For having experienced just how divisive the two-tier structure was, with my sister, my friend and others I knew, and for having witnessed the deprivation of the secondary modern where my father taught (he went to the same grammar school, then became a teacher at Risedale Secondary next door, across the playing fields but miles away in terms of where its pupils were heading), I was in favour of comprehensives.

I was nostalgic for the grammar but I saw the hope for something better and more equal, that would use the facilities and traditions of my school for all, regardless of their ability, that would ensure the most able still realised their potential while pulling up those who were not so equipped.

On paper, it seemed sensible enough. In fact, I'd go so far as to say it was excitingly progressive – doing away with elitism and prejudice, the haves and the have-nots. What I did not foresee was that the grammar schools like mine afforded something more intangible than mere paper percentages of passes of grades A* to C. They instilled an ethos in those who passed through them. It was about self-confidence and belief, recognising achievement, applauding intellectual prowess.

Looking back, it's hard to imagine that I'd never met a public schoolboy until I went to university. It did not matter – I hailed from a school that was recognisably like theirs, that had the same values, pursued a familiar creed and spoke an identical language. They had quads, we had quads; they wore blazers, we wore blazers; they were prefects, we were prefects; they were divided into top and bottom sets, we were divided into top and bottom sets; they did Oxbridge, we did Oxbridge. Their masters could have been our masters. None of us grammar-school products felt in any way inferior to our public-school counterparts.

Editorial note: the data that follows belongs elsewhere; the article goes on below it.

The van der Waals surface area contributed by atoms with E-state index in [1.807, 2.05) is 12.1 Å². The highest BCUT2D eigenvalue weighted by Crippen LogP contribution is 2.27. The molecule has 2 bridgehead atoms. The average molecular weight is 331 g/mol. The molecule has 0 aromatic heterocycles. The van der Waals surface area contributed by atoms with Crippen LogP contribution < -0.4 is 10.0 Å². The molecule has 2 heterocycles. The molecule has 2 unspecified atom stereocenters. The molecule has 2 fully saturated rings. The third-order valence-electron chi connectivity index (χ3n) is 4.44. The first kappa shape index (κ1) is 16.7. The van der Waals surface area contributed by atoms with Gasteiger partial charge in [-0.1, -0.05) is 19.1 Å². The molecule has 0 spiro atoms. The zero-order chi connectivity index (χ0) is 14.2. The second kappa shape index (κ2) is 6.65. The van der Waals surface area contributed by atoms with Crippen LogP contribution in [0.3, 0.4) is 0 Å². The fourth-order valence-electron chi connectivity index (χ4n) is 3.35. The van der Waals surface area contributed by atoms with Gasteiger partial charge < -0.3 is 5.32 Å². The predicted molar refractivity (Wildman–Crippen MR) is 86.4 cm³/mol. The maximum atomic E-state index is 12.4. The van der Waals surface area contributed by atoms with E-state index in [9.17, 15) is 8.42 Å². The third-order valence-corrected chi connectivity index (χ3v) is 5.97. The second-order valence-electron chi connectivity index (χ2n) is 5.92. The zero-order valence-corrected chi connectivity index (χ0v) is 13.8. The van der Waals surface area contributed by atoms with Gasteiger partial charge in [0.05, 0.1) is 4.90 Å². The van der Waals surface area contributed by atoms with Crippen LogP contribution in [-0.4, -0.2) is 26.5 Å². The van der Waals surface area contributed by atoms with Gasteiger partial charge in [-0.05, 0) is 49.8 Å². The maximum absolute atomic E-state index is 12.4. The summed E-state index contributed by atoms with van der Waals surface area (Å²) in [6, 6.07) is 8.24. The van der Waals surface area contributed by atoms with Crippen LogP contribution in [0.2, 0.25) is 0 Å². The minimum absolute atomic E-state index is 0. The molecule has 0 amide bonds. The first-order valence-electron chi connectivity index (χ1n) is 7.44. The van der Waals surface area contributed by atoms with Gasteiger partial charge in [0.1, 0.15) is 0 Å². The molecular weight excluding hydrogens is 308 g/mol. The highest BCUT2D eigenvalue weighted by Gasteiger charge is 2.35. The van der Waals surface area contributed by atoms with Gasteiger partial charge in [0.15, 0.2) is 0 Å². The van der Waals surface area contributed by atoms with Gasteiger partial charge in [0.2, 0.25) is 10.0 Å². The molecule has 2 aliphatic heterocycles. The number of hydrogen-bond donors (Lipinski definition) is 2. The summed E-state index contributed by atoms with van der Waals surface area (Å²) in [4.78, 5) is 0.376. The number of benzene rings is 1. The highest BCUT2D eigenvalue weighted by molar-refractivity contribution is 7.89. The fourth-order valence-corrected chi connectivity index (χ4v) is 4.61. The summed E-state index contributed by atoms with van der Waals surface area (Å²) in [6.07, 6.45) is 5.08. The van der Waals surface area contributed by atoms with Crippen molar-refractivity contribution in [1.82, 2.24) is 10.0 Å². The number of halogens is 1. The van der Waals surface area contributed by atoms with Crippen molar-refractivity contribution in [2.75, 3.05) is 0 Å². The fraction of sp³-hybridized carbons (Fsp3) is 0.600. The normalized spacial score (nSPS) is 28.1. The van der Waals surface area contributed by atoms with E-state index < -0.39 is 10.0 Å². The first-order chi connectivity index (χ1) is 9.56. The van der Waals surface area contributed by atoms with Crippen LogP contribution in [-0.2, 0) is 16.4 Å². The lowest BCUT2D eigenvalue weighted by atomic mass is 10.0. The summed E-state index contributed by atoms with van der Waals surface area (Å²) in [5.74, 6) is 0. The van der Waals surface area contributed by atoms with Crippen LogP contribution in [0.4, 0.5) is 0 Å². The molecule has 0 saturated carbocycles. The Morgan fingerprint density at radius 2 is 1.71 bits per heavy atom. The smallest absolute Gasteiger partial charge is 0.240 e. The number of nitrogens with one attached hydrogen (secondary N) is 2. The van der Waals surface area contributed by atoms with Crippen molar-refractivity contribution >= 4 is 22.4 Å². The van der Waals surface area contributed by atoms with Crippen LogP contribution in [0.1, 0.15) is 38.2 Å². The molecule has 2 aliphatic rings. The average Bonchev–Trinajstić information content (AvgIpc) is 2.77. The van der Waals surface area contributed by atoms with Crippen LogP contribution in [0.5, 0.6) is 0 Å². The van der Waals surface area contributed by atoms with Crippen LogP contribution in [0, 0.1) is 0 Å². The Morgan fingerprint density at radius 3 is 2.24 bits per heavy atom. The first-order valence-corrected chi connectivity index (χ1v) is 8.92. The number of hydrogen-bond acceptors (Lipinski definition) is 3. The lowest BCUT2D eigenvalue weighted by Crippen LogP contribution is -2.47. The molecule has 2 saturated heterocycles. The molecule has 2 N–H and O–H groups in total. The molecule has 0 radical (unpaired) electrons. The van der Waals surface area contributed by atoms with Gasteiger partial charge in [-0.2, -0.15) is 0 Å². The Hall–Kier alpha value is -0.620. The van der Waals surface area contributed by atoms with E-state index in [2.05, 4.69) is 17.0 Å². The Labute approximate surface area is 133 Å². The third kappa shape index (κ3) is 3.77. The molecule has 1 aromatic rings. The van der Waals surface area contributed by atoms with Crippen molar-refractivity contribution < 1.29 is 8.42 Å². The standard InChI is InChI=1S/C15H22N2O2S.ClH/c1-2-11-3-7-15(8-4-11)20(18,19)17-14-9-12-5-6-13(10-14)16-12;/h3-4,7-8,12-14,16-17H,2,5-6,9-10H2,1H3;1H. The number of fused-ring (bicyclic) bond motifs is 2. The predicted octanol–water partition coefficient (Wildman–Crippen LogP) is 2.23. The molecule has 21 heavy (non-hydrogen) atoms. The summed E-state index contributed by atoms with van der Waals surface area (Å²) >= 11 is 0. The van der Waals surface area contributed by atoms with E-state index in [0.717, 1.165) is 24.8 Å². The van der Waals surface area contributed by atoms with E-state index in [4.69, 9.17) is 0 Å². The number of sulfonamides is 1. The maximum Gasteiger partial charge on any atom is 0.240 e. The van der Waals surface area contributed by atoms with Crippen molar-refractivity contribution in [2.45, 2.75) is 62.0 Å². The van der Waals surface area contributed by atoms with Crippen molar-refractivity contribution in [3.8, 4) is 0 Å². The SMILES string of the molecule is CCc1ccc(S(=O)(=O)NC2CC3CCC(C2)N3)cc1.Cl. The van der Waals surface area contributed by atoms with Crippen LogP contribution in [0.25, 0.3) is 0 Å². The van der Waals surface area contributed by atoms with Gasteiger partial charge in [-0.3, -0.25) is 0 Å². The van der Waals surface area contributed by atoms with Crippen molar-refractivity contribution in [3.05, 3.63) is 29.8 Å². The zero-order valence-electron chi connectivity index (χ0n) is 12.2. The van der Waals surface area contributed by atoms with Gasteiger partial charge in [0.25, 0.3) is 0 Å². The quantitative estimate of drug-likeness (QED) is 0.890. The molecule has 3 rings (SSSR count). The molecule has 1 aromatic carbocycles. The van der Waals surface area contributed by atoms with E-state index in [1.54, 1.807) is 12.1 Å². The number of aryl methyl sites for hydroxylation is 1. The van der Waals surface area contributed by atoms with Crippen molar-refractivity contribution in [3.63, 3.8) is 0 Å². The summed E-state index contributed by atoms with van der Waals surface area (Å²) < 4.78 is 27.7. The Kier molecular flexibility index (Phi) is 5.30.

That character spilled over into the community. My town was a northern industrial town. No matter – while it sent boys into the shipyard and factories, some were trained for the world beyond, more than capable of taking on all-comers. "The Grammar School" was a source of civic pride, to be admired and nurtured. Was there the same regard for its comprehensive successor? What about the new academy? It's hard to tell as I no longer live there but I would bet the answer is no.

What's happened in the intervening decades is that the public schools have pulled away or the state schools have fallen, depending on your preference – or perhaps a bit of both has occurred. We're left with a yawning chasm that late in the day even the likes of Gove (Robert Gordon's College, private) and Clegg (Westminster School, private) are recognising.

I would not wish to see a return to the delivery of an envelope that represented terrible finality at the tender age of 11. But new grammar schools for which the cleverest are pared off but with genuine opportunities for entry at 13, 15 and in the sixth form would begin to fill that gaping hole. Accompany them, too, with technical, vocation-based schools for the less academic but practically minded.

We need to act. We can't carry on with ever-increasing polarisation, causing greater immobility and stagnation. I don't believe in turning back the clock per se but I do think a grave mistake should be recognised and corrected. Restore the grammar schools, resurrect the honours boards, put state school names in lights.

c.blackhurst@independent.co.uk